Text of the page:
Thursday, March 8, 2012

Law, Gospel, and Tullian at "the given life"

There's an excellent review of Tullian Tchividjian's little book, Jesus + Nothing = Everything, written by Laura Rosenkranz (who happens to be my daughter) at the given life.  It's a helpful addition to the discussion surrounding this little book, as Laura focuses on the disagreement that some have with Tullian, by unpacking the Law/Gospel distinction:
In Jesus + Nothing = Everything, Tchividjian (in the good company of Calvin, Luther, and many others) makes a clear distinction between the imperative and indicative, the law and the gospel. This distinction is often criticized as if the distinction itself creates an antithesis or an opposition, as if there is embedded in this distinction the further claim of LAW = bad/anti-gospel and GOSPEL = good/ anti-law.
However, the relationship between law and gospel, as understood by those who would insist on a clear distinction between the two, would be better stated as LAW = God's good, righteous and holy standard and GOSPEL = God's free gift of Jesus, the perfect fulfillment of the holy standard.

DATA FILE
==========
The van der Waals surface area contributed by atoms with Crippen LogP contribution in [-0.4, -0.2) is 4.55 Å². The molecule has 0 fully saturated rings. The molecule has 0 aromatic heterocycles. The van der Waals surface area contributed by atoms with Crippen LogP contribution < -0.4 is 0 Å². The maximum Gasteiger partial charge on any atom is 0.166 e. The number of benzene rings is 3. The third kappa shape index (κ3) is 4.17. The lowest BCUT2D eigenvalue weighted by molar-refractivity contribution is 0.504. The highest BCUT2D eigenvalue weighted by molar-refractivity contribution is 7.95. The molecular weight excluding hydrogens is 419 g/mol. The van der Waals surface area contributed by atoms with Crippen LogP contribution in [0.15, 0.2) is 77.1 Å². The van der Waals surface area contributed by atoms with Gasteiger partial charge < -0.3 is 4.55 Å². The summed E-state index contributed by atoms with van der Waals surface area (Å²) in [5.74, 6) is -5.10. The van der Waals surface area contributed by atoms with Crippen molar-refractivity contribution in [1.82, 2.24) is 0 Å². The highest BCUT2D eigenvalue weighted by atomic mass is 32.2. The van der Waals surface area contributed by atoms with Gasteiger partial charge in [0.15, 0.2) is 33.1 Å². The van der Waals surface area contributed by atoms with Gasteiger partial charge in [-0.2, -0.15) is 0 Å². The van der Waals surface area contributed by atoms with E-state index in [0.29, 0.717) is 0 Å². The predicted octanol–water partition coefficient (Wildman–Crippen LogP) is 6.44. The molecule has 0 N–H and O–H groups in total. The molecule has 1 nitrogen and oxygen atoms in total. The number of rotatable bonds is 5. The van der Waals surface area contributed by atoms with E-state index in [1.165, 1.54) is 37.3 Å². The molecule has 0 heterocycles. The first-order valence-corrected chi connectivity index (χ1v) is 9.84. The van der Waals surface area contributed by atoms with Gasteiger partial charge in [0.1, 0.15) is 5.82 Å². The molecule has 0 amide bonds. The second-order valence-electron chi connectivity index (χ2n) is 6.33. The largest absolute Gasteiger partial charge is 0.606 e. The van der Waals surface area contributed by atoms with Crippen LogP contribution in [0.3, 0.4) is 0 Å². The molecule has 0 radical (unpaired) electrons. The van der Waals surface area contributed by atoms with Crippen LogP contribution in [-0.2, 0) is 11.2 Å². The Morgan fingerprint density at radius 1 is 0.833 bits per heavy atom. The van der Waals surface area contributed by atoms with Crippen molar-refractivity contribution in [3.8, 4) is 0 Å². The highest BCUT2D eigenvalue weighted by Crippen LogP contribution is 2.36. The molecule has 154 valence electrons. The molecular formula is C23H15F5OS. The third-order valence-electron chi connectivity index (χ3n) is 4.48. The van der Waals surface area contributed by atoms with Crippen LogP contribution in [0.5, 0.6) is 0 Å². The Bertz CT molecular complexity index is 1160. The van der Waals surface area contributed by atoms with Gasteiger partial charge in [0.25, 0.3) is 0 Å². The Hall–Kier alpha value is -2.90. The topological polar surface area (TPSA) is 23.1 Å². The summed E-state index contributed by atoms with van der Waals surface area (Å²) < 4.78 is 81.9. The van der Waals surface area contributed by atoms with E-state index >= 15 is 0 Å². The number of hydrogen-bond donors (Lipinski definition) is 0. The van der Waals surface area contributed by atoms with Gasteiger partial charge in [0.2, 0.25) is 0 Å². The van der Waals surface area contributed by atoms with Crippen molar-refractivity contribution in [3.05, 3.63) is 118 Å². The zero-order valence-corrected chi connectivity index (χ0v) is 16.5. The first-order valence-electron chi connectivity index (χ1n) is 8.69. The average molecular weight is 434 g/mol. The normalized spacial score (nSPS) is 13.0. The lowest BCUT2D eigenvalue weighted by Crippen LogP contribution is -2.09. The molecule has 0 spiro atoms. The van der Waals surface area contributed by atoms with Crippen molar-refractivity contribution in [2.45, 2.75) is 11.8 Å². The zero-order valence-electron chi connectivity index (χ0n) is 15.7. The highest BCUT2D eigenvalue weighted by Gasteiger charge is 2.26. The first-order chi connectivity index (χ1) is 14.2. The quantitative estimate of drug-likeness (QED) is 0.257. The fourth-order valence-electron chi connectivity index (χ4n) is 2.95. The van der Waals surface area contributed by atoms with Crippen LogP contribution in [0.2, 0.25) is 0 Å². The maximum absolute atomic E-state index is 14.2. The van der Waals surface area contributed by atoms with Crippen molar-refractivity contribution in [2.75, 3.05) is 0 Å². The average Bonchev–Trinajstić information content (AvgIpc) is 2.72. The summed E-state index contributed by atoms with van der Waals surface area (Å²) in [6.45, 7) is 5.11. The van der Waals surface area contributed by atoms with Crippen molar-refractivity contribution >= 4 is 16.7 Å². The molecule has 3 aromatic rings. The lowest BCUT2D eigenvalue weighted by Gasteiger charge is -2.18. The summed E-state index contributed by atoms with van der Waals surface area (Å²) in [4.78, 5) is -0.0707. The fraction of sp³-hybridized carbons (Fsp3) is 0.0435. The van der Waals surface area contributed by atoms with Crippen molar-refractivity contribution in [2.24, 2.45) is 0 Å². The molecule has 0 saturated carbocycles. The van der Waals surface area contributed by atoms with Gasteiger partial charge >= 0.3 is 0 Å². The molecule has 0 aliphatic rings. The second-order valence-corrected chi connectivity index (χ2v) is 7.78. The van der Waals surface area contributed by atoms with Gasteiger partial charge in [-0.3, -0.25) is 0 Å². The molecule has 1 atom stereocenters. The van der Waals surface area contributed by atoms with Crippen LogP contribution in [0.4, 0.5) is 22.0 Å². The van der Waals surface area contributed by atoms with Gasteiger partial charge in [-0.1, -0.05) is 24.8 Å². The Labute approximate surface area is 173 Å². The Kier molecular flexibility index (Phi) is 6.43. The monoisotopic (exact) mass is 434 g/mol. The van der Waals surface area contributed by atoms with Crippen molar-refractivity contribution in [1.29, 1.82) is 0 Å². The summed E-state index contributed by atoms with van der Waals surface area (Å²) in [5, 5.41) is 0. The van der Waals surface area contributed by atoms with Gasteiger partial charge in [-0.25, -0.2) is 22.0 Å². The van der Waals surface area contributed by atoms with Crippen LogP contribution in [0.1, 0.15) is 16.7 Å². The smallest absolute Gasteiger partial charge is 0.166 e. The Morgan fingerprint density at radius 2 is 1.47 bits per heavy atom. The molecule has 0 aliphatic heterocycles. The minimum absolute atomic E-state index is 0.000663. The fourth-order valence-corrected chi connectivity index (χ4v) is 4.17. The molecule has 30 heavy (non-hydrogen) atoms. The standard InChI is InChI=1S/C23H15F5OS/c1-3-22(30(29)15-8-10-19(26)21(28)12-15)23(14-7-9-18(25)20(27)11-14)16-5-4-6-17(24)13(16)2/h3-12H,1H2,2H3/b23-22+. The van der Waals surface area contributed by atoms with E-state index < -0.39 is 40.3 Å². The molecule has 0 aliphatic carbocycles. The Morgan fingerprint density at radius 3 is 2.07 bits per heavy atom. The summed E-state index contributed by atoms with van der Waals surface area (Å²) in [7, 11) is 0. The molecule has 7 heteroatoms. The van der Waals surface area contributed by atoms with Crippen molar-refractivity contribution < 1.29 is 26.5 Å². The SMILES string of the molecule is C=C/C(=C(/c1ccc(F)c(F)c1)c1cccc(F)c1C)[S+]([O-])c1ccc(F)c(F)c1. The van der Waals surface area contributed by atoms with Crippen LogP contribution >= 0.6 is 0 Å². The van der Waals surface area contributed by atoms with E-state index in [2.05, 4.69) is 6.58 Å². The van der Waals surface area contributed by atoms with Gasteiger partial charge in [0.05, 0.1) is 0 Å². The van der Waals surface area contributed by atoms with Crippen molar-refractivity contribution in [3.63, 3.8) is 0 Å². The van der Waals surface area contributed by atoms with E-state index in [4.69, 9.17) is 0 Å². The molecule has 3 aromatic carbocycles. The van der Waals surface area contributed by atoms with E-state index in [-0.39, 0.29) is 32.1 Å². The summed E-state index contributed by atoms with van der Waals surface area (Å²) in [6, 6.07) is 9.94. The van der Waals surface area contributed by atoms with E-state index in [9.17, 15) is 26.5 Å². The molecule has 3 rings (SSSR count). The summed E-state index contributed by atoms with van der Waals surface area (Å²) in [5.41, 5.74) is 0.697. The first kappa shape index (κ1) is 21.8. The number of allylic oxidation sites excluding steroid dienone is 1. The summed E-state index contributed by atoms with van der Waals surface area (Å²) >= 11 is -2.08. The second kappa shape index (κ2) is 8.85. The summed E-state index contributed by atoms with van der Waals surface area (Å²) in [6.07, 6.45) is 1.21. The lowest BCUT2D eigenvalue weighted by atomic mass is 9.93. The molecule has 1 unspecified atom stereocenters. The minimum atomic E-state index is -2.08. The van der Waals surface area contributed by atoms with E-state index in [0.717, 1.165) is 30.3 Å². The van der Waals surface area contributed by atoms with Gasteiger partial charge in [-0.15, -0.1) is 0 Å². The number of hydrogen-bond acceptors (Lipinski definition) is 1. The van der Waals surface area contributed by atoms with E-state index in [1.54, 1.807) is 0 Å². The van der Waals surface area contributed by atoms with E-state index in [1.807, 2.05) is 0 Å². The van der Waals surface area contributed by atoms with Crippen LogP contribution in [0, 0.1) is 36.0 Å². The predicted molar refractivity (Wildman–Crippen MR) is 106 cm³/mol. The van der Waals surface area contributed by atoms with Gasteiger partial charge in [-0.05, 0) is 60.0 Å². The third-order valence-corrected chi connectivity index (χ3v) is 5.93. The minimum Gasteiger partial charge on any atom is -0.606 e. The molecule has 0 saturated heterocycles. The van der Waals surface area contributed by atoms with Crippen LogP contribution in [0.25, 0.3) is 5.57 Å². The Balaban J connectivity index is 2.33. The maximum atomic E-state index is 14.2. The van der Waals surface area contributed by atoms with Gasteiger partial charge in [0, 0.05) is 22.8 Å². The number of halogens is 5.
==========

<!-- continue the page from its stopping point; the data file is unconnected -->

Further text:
Laura writes that at the core of the accusation of antinomianism leveled against Tullian is a conflation of Law and Gospel:
Gospel fulfills law, it doesn't replace it or oppose it. What is important is to understand the relationship between these two good things given by God, and not to either conflate them into one thing or set them in opposition to each other. When law and gospel are not understood as distinct from each other, the result is usually a weakened law--a standard that we think we can fulfill, and also a weakened gospel--Jesus plus something (that we do) equals everything. Tchavidjian goes to great lengths to keep law and gospel distinct in his book. 
She sums up near the end of her review:
Clearly, Tchavidjian sees growth in maturity, and struggling against sin as desirable realities in the Christian life. And clearly he upholds God's law as a good guide for Christian living. The accusation that he advocates a kind of anti-nomianism is unfounded, arising from a misunderstanding of the law/gospel distinction and the relationship between resting in the gospel and following God in obedience....
The bottom line of my comments here: I encourage those who would seek a fuller understanding of the gospel and of the freedom they have in Christ to read Jesus + Nothing = Everything. You may just find yourself resting in the gospel a little more fully and struggling toward obedience a little more faithfully.
Read the whole article here.

No comments:

Post a Comment